Looking how to encode a translator, I came across “<editor> contains a secondary statement of responsibility for a bibliographic item, for example the name of an individual, institution or organization, (or of several such) acting as editor, compiler, translator, etc.” [126.96.36.199 Titles, Authors, and Editors]
Thus, editor is everybody. Then comes respStmt, not so much for other contributions to the text, because all contributors are editors, but because of a different syntax: “The respStmt element may also be used for editors, if it is desired to record the specific terms in which their role is described.” The semantic of respStmt is explicitly given as the shortcomings of the editor element! What is the use of a limited element, and another one because of the shortcomings of the former? Do I miss something? But phrases as “Translated by” are allowed in editor also. (editor @role=translator “Translated by” persName…) The only difference is that “Translated by” is then only a phrase, not a resp element. Then, why not allow resp in editor and keep respStmt for really special uses (in the TEI header maybe)?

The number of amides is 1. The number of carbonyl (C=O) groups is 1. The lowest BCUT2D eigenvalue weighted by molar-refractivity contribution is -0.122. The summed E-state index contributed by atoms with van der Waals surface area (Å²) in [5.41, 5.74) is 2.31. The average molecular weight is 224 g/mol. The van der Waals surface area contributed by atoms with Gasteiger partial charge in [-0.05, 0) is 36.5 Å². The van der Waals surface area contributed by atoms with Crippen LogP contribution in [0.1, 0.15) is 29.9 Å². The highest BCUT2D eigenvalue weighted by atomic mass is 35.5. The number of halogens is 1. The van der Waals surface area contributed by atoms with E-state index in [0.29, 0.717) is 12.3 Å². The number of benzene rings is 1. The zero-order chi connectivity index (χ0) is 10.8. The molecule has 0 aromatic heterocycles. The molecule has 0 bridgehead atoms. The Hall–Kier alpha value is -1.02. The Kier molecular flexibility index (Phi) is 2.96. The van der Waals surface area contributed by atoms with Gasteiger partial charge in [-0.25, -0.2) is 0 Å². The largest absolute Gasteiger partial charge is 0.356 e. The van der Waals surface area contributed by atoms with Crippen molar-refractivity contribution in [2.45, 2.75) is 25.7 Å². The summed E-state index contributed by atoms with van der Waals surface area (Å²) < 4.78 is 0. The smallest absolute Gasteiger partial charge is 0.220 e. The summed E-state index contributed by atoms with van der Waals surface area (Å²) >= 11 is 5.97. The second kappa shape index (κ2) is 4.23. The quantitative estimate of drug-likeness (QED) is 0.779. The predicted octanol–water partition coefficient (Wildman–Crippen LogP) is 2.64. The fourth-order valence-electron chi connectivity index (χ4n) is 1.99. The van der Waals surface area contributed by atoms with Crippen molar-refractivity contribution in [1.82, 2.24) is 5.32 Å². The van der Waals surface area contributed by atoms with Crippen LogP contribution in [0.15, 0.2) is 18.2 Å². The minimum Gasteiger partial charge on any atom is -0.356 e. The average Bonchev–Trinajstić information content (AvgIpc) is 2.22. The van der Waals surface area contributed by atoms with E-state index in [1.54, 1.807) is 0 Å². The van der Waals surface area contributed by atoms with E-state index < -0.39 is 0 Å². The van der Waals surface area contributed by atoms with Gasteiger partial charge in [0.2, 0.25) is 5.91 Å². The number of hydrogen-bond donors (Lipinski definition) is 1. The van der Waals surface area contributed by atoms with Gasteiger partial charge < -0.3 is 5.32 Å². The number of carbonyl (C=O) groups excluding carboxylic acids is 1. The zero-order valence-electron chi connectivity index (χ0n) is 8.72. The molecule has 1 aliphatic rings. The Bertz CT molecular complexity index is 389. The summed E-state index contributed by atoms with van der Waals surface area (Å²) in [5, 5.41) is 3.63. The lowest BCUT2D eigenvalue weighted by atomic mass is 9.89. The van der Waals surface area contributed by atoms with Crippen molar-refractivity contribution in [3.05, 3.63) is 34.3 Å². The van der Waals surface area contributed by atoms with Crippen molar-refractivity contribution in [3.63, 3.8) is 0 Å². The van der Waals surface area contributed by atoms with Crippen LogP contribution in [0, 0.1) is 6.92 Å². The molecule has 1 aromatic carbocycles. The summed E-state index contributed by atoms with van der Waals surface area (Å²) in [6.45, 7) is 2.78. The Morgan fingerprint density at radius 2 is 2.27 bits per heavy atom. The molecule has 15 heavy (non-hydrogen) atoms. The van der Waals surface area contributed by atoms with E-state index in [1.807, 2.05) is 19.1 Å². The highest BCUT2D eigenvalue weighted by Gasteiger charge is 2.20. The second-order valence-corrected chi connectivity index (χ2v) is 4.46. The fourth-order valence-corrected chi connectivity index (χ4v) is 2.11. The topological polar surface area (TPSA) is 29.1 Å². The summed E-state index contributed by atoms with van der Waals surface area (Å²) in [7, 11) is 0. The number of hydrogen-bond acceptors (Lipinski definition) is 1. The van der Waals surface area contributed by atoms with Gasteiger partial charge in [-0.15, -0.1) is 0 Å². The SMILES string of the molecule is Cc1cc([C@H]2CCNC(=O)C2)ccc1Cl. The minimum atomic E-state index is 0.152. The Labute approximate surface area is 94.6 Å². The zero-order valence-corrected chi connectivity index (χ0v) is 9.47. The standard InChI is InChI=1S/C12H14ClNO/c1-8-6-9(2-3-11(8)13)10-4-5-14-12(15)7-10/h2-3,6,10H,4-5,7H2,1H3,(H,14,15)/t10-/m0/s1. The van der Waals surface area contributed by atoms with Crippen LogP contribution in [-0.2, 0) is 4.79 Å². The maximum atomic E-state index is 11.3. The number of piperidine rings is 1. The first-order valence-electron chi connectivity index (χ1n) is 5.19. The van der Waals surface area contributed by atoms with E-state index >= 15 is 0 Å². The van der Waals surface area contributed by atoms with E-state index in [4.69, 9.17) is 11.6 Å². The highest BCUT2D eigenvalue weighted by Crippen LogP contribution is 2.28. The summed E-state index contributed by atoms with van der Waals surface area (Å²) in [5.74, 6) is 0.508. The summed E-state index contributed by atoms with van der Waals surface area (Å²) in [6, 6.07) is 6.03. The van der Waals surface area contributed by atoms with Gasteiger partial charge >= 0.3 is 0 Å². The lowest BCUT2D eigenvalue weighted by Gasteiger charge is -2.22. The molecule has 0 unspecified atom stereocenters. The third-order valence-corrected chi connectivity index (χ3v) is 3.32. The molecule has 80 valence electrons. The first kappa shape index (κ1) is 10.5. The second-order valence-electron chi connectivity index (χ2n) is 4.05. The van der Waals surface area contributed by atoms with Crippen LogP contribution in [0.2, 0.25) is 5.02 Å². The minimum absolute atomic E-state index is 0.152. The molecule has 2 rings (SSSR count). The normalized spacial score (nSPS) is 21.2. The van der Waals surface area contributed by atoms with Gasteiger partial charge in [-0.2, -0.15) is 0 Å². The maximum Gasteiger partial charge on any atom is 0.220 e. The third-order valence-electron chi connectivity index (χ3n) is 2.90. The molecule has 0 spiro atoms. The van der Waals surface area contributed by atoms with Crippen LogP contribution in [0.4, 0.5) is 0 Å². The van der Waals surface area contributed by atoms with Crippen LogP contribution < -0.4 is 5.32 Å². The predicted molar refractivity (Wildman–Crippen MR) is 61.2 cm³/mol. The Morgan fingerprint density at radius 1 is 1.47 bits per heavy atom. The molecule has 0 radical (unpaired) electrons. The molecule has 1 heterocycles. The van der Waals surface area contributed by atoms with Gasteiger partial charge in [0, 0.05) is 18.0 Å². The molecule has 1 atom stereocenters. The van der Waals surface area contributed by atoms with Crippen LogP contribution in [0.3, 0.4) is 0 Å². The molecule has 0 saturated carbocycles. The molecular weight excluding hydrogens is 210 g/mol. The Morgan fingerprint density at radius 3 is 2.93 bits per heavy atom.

One sees in many examples, not editor, but a respStmt containing a resp and a persName, because editor, the semantically normal candidate, was supposedly unusable. An typical example with both an editor and a respStmt is under 188.8.131.52 about Thaller Manfred, “A Draft Proposal for a Standard for the Coding of Machine Readable Sources”. The editor of the monograph is in an editor element. The editor of the series is in a respStmt element. This is obviously incoherent: for the logic and the beauty of the code, one would expect twice editor, or twice respStmt.